Thursday, July 23, 2020

When time no longer matters, all that matters is time...So I put all the pieces together where they belonged.

 Dear Patti Jo,

Thank you for being my cousin, for being the loving, kind, beautifully gentle soul you are.

You've been such a gift.

I want to tell you now, while there is time.

I can't remember how we started talking about a visit and family reunion in 2018, but I will always be grateful that we did.

You opened your heart and your world to us. I was searching for peace with my dad, peace and understanding with our family's past, and comfort in my childhood memories of Duluth.

You gave those to me and more.

You've been a bridge to my dad in the world beyond. You've shared his messages and comforted both him and me. To you he has always been Uncle Mickey, which I always thought sounded funny as a kid.

With you and through you, I've started to understand our family.

I feel so connected to you, though we've not been back in each other's lives for all that long. I mean, you've been in my life since I was born, but I didn't really know you.

When I was a kid, you and Johnny and Stevie were teenagers, which in my eyes meant all grown up.

By the time I was old enough to have memories of visiting Duluth, you were all out of the house. We'd stay with your parents every summer, but I didn't know you so much as know about you.

We spent so much time with Auntie Jo and Uncle Howard. So many of my childhood memories take place with your parents.
Hanging out on Jo's houseboat, and eventually growing out of being small enough to sleep under the table. On the beach looking for agates and staring out at what I believed was your mom's island--the beach you took us back to that first summer.

Or just running around on their property, sitting on the rusted out tractor, admiring Jo's paintings, spray painting gravel in the driveway to look like gold nuggets.

And in your voice, your cadence, your accent, I hear your mom. You're uniquely yourself, but I also love the occasional flashes of Aunt Jo that shine through.
You are a memory keeper. And you happily opened your box of memories for me. That's my Lake Superior childhood painted on Aunt Jo's wall.

I know, through you, that I look like our great grandmother.
I now have a better understanding the generational trauma that pressed down on our parents, and with you have the goal of living and parenting differently, such that we might break patterns.

I treasure the fact that you know and love my kids. They each immediately felt close and safe and at ease with you.
An enchanted connection
You have a youthful twinkle in your eye, and endless creativity. You set up outside tables and chairs with goodies and art supplies.

You have an adventurous spirit, a house of treasures, of personal art, of interesting wonders.
Your sense of humor is the same as ours, and we revel in it.

I am overjoyed that my kids have been agate hunting, and that they know what snot agates are, and that they, too, have waded into the cold waters of Lake Superior, and dug in the rocks, and giggled in joy with the golden sun at their backs.

They've run towards the lift bridge to see it going up, to watch the amazing spectacle of a massive boat going underneath.

You've endured so much trauma and pain in this life, and still, you are kind, gentle, and seek the good in humanity. You're positive and good, and make it a point not to harm anyone or anything.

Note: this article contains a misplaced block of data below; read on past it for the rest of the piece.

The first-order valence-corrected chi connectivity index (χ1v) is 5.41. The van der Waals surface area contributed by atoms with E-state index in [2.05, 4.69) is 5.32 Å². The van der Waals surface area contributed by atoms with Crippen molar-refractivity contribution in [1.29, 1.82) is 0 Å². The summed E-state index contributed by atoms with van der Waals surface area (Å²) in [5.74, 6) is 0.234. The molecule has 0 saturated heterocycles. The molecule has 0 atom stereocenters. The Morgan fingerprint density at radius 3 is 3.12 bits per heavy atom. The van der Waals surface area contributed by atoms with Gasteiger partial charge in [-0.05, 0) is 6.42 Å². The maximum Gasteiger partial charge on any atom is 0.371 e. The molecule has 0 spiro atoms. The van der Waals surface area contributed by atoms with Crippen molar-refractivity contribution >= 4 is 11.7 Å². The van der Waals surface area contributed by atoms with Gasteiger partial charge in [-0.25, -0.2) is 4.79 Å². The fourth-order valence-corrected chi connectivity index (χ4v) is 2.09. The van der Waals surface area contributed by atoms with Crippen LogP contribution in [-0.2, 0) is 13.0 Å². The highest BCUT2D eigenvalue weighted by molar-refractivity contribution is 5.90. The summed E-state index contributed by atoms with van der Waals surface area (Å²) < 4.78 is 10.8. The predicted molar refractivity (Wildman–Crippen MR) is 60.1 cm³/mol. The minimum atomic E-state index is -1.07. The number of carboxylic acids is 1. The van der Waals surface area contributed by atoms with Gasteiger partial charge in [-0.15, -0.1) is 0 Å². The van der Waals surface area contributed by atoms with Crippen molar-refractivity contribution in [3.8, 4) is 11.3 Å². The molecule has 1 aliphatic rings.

You save animals. You work, in ways small and large, to bring light and joy to others.

You introduced us to your kids and their kids, and now we have so much more family than I did a few years ago.
I love that you still have Aunt Jo's rolling pin. I don't know why it looms so large in my memory, except  maybe that it took me so many years to actually get from one side of the room to the other on it, and to proudly be allowed to add my name.

At some point, I needed so badly to make peace with my dad on the shores of Lake Superior. I needed to return to my Duluth family, though the people I grew up visiting were gone.

But connecting with you was, in a sense, like coming home. I have family there, stretching back generations and leaning forward into new generations. My kids are now part of this.
Watching you talk to my mom, hearing your exchange of stories, I understood that you had a whole relationship before I was ever in the picture. You remembered me as a baby being dangled in my mom's skirt.

My parents knew you and loved you long before I was born.
I remember when my dad and I visited your mom in Florida during what was to be her last winter. She made him red Jell-o with bananas in it, because she knew he loved it. I had no idea.

And it struck me then that she was his big sister. She knew a lot about him that I didn't, and she nurtured him as her baby brother. They were family.

My first thought when I read Jen's news was selfish. I love you so much. Betty loves you so much. We only recently got you back.

What a blessing and a privilege to have someone such as you in my life.

That love doesn't dissipate, but thinking about goodbye really hurts.

We were supposed to be together a week from today, heading into a third delightful family reunion weekend. Covid canceled our plans.

You're one of this world's kindest, most beautiful souls. I see who you are, and I love you for it. All of it.

I know you're in pain, and I wish I could ease it.

You've given me the gifts of your love, your friendship, family.

I love you now in this world, and I love you into the next, my dear cousin.